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The importance of supervision for self-care
Educators spend so much of their time looking after the mental health of the pupils in their care, but what do we do as leaders to safeguard staff wellbeing?
As the school year progresses, pastoral leaders are met with increasing demands and caseloads that are bursting at the seams. Couple that with the daily responsibilities of the job and you can understand why so many educators are reaching burnout before the end of each half term.
You can’t pour from an empty cup
So often when you are looking after everyone else, your own self-care is sabotaged. It is impossible to serve a diet of wellbeing to others when your own wellbeing cup is empty.
We need to place an emphasis on self-care within education to sustain resilient leaders, who can effectively support the emotional needs of our most vulnerable young people in education.
Self-care and prevention of burnout are especially important to protect teacher retention, in a climate where statistics show that there is an increasing struggle to hold onto teachers within the profession.
The specific symptoms of career burnout can include any of the following:
- low energy
- a change in sleep patterns
- a change in eating habits
- feelings of worthlessness
- detached feelings
- resistance and denial
- feelings of being overwhelmed.
Behavioural impacts include a decline in work performance and job satisfaction, impairments in social and other interpersonal relationships, and an overall withdrawal from the job, both physically and emotionally.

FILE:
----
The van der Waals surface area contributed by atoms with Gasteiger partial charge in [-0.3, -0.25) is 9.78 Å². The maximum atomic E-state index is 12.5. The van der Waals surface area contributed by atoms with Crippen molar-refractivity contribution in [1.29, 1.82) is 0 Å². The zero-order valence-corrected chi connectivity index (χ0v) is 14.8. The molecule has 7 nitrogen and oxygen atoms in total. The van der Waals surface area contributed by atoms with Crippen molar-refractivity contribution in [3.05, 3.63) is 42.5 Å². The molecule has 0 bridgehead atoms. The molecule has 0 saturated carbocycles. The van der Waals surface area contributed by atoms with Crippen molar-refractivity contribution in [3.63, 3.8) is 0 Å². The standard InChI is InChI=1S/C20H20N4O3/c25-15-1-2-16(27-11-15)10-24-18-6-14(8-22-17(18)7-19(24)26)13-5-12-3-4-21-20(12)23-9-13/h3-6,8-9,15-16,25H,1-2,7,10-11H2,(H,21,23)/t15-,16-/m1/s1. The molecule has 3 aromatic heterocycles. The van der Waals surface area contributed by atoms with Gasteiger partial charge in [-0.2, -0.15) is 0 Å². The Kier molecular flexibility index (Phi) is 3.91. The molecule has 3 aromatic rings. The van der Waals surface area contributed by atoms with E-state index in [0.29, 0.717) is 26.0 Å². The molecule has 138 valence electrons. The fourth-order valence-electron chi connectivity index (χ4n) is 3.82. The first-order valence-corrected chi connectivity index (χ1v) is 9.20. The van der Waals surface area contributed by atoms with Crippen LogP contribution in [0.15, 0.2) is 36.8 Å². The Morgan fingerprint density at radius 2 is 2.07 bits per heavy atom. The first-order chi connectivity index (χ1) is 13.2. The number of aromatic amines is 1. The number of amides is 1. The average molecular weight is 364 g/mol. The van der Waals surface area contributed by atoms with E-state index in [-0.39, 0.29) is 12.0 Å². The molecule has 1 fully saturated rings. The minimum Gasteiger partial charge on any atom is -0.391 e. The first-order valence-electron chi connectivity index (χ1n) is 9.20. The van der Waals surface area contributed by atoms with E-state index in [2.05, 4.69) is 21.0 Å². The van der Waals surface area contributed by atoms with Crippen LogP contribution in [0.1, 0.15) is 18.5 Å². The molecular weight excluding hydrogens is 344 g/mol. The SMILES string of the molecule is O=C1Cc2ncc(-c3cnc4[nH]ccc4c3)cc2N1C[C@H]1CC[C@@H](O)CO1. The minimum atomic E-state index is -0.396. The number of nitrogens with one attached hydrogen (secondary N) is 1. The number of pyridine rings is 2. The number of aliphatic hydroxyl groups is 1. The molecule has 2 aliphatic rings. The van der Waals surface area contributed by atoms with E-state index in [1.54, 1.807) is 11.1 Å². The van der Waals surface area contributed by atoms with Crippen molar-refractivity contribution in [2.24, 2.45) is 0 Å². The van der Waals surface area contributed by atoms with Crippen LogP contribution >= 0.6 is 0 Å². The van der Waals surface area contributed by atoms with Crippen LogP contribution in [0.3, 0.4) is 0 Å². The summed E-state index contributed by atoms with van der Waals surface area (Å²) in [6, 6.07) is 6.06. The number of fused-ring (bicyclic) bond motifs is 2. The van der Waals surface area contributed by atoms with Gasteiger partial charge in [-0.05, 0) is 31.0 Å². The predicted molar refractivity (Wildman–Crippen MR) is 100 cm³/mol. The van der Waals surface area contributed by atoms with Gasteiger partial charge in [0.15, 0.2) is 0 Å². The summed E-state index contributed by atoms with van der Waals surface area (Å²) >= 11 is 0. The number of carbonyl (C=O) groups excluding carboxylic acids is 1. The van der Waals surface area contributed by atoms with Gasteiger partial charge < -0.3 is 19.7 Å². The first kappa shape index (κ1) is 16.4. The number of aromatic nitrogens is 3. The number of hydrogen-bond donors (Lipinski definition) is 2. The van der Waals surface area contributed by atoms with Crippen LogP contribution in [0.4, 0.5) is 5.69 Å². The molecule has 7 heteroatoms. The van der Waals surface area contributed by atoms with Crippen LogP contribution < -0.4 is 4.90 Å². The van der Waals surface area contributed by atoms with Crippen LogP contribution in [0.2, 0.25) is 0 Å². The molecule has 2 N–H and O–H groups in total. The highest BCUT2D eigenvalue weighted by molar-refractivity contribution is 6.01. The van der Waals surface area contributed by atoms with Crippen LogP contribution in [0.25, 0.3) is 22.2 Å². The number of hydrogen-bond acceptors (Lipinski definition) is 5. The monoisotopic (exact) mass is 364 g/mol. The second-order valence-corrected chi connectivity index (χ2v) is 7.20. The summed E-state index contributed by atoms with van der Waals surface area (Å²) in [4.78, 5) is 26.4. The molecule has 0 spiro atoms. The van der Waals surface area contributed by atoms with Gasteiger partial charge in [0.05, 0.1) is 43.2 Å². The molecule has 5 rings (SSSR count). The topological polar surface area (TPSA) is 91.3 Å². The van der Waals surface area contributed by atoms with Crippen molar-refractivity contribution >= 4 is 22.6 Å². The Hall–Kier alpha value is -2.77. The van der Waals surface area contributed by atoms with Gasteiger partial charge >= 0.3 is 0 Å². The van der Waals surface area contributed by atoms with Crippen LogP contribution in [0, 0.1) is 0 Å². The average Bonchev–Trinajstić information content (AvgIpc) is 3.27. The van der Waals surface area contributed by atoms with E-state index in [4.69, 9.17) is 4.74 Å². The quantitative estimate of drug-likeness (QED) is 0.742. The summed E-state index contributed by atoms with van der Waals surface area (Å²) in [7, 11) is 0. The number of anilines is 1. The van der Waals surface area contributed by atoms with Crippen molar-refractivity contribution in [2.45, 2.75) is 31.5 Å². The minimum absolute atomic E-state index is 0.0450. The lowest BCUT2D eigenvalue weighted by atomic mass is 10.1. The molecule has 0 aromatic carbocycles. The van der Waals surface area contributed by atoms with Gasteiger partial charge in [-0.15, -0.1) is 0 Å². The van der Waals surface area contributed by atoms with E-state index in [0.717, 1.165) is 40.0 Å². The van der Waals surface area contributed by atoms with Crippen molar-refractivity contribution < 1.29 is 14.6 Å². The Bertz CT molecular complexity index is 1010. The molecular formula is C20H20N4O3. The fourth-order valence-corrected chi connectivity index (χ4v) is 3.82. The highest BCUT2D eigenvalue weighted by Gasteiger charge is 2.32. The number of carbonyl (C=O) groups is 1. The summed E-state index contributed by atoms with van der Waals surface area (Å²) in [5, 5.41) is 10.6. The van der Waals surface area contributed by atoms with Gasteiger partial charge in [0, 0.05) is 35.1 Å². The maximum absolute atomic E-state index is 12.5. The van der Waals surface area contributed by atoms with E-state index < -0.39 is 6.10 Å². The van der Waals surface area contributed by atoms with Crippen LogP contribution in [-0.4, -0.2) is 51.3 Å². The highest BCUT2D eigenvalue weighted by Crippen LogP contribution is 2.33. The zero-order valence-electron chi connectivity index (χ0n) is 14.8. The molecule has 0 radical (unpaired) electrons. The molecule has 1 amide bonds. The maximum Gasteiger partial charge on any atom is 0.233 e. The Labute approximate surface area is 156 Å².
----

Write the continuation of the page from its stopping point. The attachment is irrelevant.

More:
Measuring staff wellbeing is key
A valuable way to prevent poor emotional health in work is to regularly measure staff wellbeing (for example via a survey) and plan strategically to support with early intervention.
Measuring wellbeing is beneficial in two broad ways. Firstly, schools can use information to establish wellbeing leads and strategies, targeting those areas of staff wellbeing and engagement most in need. Secondly, employees receive easy to understand feedback, that allows individuals to take positive action to improve their own health and wellbeing, driving up employee wellbeing as a whole.
Reducing stress and improving relationships
One of the most important roles of a teacher is to build positive relationships with the pupils: if we strengthen the teacher-pupil relationship then the education outcomes are better. Providing a menu of wellbeing for staff that includes a rich diet of learning around self-care, resilience and growth will help build positive relationships.